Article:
The truth of the matter is that not all bogeys are green. They can range all the way from clear down to filthy grey/black. So why the variety?
First we must identify the standard types of snot, and their common causes.
1. Clear and runny. This is usually experienced at the beginning and end of a cold/flu, or can sometimes be triggered by simple environmental factors like going from a cold place to a hot one.
2. White and sticky. Tends to stay in the nose and not cause much problem. Can be a stage of flu.
3. Green (the stereotypical bogey). Common during the bunged-up stage of a cold, but also among those who do a lot of outdoor work such as farmers or arborists.
4. Black and dirty. People who live in or visit built-up cities will sometimes notice that the pollution builds up. I like to call this ‘London Nose’.
Standard mucus, as it is produced from the nasal mucosa tissue lining the nose and passages, is colourless. Since this is the case, what produces the colour? The list above demonstrates the different stages in the life cycle of the microscopic moss species ‘Bryophyta Microsinus‘. When there is an irritation in the nose (perhaps a trapped hair, or the early stage of a cold) the mucus runs fresh and clear with no chance for anything to settle in it. As the mucus solidifies into place, the tiny spores are inhaled and stick in the lining of your nostrils. The environment is soft and full of nutritious amino proteins, just like a freshly turned flower bed. The white stage is the root growth of these microscopic mosses. As they grow and absorb more light, the chlorophyll production increases and they turn a green colour.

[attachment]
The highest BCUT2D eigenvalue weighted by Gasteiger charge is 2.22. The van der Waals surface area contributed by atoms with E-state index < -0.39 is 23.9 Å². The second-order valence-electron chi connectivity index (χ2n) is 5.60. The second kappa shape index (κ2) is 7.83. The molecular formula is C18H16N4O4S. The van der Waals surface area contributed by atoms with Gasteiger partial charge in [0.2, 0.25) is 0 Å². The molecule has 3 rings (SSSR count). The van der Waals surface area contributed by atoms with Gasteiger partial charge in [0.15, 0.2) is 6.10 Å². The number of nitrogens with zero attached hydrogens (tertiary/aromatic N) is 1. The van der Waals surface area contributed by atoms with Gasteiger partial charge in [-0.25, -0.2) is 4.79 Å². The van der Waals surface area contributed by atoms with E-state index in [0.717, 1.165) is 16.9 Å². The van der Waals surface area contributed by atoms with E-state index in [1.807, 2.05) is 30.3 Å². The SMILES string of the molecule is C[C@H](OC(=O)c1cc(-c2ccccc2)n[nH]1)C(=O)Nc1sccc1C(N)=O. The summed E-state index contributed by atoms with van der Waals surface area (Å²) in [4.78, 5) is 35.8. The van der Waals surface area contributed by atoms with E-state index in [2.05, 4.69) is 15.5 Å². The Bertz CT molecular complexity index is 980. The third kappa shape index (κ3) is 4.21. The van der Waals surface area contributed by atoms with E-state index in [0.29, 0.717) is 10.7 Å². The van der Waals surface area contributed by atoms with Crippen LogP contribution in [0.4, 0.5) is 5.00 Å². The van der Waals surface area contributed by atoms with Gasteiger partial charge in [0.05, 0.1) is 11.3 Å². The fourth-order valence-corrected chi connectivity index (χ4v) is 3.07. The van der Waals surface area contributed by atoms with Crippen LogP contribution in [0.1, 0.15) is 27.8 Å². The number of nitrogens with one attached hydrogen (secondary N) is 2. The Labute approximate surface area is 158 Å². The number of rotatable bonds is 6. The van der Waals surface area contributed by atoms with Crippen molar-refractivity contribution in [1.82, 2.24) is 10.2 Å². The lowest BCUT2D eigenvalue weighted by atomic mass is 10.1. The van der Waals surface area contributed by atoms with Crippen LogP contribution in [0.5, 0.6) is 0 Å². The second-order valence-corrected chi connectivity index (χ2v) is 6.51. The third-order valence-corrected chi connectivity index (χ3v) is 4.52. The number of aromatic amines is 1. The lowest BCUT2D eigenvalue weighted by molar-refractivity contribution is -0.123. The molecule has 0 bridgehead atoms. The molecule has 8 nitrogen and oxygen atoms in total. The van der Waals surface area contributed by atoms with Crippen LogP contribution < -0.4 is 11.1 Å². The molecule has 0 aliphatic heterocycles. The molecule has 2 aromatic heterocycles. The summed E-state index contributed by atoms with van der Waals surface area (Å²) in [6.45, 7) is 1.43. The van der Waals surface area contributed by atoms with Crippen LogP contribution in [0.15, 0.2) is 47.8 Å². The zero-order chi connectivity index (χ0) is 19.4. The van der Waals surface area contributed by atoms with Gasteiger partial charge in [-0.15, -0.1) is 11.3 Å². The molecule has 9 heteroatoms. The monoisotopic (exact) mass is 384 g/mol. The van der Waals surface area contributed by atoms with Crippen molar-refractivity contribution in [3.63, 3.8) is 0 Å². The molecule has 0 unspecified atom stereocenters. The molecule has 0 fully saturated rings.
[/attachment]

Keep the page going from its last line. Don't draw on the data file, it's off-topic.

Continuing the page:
They will usually remain content in the nostrils until the bogeys are removed. This can be triggered as the cycle begins again with irritation, and the passages are rinsed clear by fresh mucus production. There is also the obvious nose blowing and/or picking. The third way to end a life cycle is by entering a highly polluted area which will kill the bryophyta and leave them as dead grey matter among the dirt particles.